The Breath of a New Relationship

September 22, 2010 by  
Filed under Relationship Space

iStock_000000795555 Two Hearts Parcel PinkThere is nothing quite like the moment a child is born.

The room has an air of tension and excitement as those final few contractions and exhausting pushes uncontrollably grip the mother. The feeling of expectation could be cut with a knife it is so present with everyone.

As the babe arrives, everyone in the room holds their breath as they wait for the child’s first cry, the best sign that the child is breathing well.

As the cry comes, parents sigh with emotion, midwives and doctors quietly sigh with relief.

In a previous life, I was one of those midwives. Unlike so many other tasks in my working day, birth never got stale and ordinary. It is a profoundly sacred moment every time it happens, and it’s an honour to be present and gifted with those sacred moments.

Sometimes now, in my work with couples, I get that sense of being present as something sacred happens.

When a couple choose to breathe life back into their relationship, it’s a little like being at a birth.

There has been a battle, a little like the involuntary battle a mother experiences as her uterus and its efforts take over her body.  So too, battles have taken over the couple’s relationship, wracking them with anguish and distress.

Will negativity and unhappiness win the battle? Or will two people choose to see the good in each other and in their “us”, enough to take that breath?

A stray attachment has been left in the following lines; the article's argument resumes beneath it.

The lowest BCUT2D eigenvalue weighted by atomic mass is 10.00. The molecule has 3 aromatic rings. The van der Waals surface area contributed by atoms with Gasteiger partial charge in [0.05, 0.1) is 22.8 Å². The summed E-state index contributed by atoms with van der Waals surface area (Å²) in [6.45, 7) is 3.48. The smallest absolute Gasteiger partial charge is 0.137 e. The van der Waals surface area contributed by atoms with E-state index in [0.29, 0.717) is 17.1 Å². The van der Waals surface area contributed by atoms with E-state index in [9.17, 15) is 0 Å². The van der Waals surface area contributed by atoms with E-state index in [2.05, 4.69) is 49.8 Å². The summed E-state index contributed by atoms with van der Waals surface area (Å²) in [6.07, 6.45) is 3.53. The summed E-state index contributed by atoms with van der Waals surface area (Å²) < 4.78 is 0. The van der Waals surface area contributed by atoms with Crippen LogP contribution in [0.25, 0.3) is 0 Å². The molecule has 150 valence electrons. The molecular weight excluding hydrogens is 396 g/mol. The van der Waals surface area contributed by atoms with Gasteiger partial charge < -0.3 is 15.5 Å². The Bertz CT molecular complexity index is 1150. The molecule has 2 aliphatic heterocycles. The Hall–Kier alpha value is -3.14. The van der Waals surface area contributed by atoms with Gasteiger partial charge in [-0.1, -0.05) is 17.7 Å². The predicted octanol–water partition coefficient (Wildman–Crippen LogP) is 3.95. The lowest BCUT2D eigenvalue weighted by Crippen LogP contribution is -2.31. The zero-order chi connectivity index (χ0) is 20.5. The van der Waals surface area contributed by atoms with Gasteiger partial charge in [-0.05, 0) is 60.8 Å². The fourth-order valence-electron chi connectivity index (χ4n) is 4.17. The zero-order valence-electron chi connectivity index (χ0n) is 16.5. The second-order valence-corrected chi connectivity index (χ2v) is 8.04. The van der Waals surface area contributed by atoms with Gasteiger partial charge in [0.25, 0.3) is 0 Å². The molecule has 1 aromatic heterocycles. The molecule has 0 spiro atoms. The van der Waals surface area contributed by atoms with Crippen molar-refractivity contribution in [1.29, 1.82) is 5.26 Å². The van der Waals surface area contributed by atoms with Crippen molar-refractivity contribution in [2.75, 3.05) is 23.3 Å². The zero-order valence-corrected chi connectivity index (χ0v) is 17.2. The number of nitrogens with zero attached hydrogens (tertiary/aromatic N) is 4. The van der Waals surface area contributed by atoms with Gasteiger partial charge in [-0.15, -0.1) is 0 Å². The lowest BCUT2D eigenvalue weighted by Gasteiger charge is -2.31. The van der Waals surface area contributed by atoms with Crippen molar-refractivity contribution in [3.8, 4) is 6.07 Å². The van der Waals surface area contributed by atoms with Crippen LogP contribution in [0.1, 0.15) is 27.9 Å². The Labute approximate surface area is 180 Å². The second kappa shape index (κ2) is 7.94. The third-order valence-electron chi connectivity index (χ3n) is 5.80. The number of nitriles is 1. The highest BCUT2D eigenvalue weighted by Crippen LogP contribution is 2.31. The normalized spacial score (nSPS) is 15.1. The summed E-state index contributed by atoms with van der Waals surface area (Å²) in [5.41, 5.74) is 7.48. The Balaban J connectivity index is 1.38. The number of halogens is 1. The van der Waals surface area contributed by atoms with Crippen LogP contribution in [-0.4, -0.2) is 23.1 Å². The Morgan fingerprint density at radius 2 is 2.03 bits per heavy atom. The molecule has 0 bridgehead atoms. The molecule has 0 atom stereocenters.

That breath is, in some ways, a surrender. Surrender of the high moral ground and a declaration of readiness to change.

There’s been a battle royal between them, as each struggles to believe in their own superiority, and absolve themselves from responsibility for their distress. There’s been a battle to take the position of “worst-done-by”! There’s even been a battle to pull others onto “their side”. (Me included, some times!)

But the biggest battle is happening inside them. A battle to be willing to humble themselves, enough to admit to their contribution to the mayhem.

Maybe she hasn’t been immersed in a secret affair/s! Maybe he hasn’t taken a position of demanding something better of his partner, and complaining when it hasn’t happened.

But well before those conspicuous signs of marital distress, they were each contributing to the environment that allowed those destructive elements to creep in and take hold.

With an ongoing relationship comes complacency; the distractions of work, children, financial pressures; the slow revelation of how different we are and how differently we see the world.

In the decline and absence of such fundamental but simple acts of love as:

  • conscious attention to the changes;
  • open honest and respectful discussion;
  • determined goodwill
  • appreciation of efforts made
  • acknowledgment of difference
  • a commitment to daily unconditional love

… both set the scene for the spiral down into disillusionment and unhappiness.

And eventually they end up in my office.

They face a decision to breathe new life into their relationship by choosing to move out of crisis, allow their relationship to evolve, and choose a revolution in their approach.

But first comes that breath of humility. When they both take responsibility for being complicit in creating the distress, they inhale the oxygen that the relationship needs to begin taking on a new life.

Just like the protected baby has had to leave the cosy world of it’s mother and begin a new way of being, so too does the relationship need a new life that comes from breathing out the surrender of an old way of being  and breathing in the fresh air of a new way of being.

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